I have a Project table that contains a couple of fields used for reporting and metrics called FirstActivity, LastActivity, and TotalHours.

I created the following SQL query to update those fields based on some aggregated results from the ProjectHours table:

    FirstActivity = MIN(ProjectHours.[EntryDate])
    , FirstActivity = MAX(ProjectHours.[EntryDate])
    , TotalHours = SUM(ProjectHours.[TotalHours])
    INNER JOIN [ProjectHours] ON [Project].[ProjectId] = [ProjectHours].[ProjectId]

When I executed the above query, I received the following error message:

Msg 157, Level 15, State 1, Line 6
An aggregate may not appear in the set list of an UPDATE statement.

It turns out that when an aggregate statement appears directly in an UPDATE statement, there is some confusion regarding whether the associated WHERE clause qualifies the rows to be updated or the rows on which to apply the aggregate. Microsoft support recommended that the UPDATE statement be formatted as follows:

UPDATE <table name>
SET <column name> = (select count(*) from <table name> where <aggregate condition>)
FROM <table names>
WHERE <update condition>

The problem with that is I would need to call a subquery on all three columns I am updating, rather than using one call to update all three columns, which does not strike me as very performant.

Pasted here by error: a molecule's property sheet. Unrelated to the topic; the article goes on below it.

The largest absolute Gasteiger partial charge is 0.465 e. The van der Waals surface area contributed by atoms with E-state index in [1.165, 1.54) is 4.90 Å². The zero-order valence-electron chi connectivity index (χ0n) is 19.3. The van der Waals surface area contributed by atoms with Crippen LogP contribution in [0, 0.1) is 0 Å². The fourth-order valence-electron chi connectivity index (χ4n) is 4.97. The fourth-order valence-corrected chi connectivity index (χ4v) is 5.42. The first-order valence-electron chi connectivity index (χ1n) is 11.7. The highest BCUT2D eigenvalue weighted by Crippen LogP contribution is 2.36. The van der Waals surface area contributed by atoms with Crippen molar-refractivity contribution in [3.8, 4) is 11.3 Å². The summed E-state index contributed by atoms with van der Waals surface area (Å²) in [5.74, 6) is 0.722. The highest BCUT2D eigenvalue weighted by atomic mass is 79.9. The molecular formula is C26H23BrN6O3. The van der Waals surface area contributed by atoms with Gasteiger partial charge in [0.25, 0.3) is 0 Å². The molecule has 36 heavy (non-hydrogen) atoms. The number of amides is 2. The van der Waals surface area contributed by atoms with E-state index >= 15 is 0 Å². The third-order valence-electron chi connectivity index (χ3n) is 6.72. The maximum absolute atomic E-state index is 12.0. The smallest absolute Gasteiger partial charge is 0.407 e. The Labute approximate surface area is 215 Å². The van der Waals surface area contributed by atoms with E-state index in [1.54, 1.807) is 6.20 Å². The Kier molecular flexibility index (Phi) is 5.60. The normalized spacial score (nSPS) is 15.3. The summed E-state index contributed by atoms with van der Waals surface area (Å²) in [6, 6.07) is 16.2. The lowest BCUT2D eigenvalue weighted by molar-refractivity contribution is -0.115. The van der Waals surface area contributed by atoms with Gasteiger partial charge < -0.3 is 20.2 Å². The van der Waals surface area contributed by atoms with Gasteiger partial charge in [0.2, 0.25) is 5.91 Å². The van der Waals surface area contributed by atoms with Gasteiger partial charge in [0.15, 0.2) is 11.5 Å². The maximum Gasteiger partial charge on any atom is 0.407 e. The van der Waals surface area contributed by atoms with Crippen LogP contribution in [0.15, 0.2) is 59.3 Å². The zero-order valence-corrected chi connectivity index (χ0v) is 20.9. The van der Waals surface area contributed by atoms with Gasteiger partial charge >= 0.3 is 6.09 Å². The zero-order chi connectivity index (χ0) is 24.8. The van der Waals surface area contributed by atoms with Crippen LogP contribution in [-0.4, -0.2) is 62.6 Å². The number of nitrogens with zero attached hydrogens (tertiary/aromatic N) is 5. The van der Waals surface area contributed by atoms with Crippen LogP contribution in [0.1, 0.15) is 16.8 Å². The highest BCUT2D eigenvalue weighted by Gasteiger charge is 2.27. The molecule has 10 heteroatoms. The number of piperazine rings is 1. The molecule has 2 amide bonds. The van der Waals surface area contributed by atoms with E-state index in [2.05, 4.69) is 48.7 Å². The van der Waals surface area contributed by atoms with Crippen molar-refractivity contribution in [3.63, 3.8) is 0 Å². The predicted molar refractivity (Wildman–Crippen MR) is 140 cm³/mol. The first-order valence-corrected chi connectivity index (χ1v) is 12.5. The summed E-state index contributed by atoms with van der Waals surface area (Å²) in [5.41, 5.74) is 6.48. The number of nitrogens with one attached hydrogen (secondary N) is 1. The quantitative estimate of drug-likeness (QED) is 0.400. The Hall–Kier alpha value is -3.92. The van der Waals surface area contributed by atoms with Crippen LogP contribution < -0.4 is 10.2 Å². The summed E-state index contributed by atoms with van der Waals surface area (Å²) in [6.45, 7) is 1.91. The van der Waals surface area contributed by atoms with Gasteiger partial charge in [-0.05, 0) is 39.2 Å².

It turns out that you can use aggregates in an UPDATE statement by using this format instead:

;WITH [ProjectHoursTotal] AS (
        ProjectId = [ProjectHours].[ProjectId]
        , FirstActivity = MIN([ProjectHours].[EntryDate])
        , LastActivity = MAX([ProjectHours].[EntryDate])
        , TotalHours = SUM([ProjectHours].[TotalHours])
    [Project].[FirstActivity] = [ProjectHoursTotal].[FirstActivity]
    , [Project].[LastActivity] = [ProjectHoursTotal].[LastActivity]
    , [Project].[TotalHours] = [ProjectHoursTotal].[TotalHours]
    INNER JOIN [ProjectHoursTotal] ON [Project].[ProjectId] = [ProjectHoursTotal].[ProjectId]

The semicolon is not a typo.

Super fast and super easy! J